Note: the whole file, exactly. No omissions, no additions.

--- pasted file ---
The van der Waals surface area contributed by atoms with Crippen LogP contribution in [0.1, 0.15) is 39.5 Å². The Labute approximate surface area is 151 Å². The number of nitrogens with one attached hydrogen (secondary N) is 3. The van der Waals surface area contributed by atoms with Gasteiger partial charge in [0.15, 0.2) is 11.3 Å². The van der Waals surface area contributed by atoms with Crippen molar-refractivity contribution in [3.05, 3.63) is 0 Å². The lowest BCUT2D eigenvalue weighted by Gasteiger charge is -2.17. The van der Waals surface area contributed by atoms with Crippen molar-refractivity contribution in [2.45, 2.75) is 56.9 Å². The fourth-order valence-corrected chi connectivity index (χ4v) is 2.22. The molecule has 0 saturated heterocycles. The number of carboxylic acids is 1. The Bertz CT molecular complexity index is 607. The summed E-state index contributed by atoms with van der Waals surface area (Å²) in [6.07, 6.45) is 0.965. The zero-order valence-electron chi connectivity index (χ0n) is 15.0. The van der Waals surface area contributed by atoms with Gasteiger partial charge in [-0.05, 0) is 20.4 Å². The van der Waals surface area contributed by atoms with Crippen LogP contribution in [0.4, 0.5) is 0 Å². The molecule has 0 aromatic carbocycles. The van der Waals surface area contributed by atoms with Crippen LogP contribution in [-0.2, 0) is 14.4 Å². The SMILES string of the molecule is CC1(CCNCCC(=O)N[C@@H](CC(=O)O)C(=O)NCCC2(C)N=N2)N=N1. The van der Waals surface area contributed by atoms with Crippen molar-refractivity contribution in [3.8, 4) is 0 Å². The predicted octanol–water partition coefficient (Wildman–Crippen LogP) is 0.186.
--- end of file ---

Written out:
The van der Waals surface area contributed by atoms with Crippen LogP contribution in [0.1, 0.15) is 39.5 Å². The Labute approximate surface area is 151 Å². The number of nitrogens with one attached hydrogen (secondary N) is 3. The van der Waals surface area contributed by atoms with Gasteiger partial charge in [0.15, 0.2) is 11.3 Å². The van der Waals surface area contributed by atoms with Crippen molar-refractivity contribution in [3.05, 3.63) is 0 Å². The lowest BCUT2D eigenvalue weighted by Gasteiger charge is -2.17. The van der Waals surface area contributed by atoms with Crippen molar-refractivity contribution in [2.45, 2.75) is 56.9 Å². The fourth-order valence-corrected chi connectivity index (χ4v) is 2.22. The molecule has 0 saturated heterocycles. The number of carboxylic acids is 1. The Bertz CT molecular complexity index is 607. The summed E-state index contributed by atoms with van der Waals surface area (Å²) in [6.07, 6.45) is 0.965. The zero-order valence-electron chi connectivity index (χ0n) is 15.0. The van der Waals surface area contributed by atoms with Gasteiger partial charge in [-0.05, 0) is 20.4 Å². The van der Waals surface area contributed by atoms with Crippen LogP contribution in [0.4, 0.5) is 0 Å². The molecule has 0 aromatic carbocycles. The van der Waals surface area contributed by atoms with Crippen LogP contribution in [-0.2, 0) is 14.4 Å². The SMILES string of the molecule is CC1(CCNCCC(=O)N[C@@H](CC(=O)O)C(=O)NCCC2(C)N=N2)N=N1. The van der Waals surface area contributed by atoms with Crippen molar-refractivity contribution in [3.8, 4) is 0 Å². The predicted octanol–water partition coefficient (Wildman–Crippen LogP) is 0.186.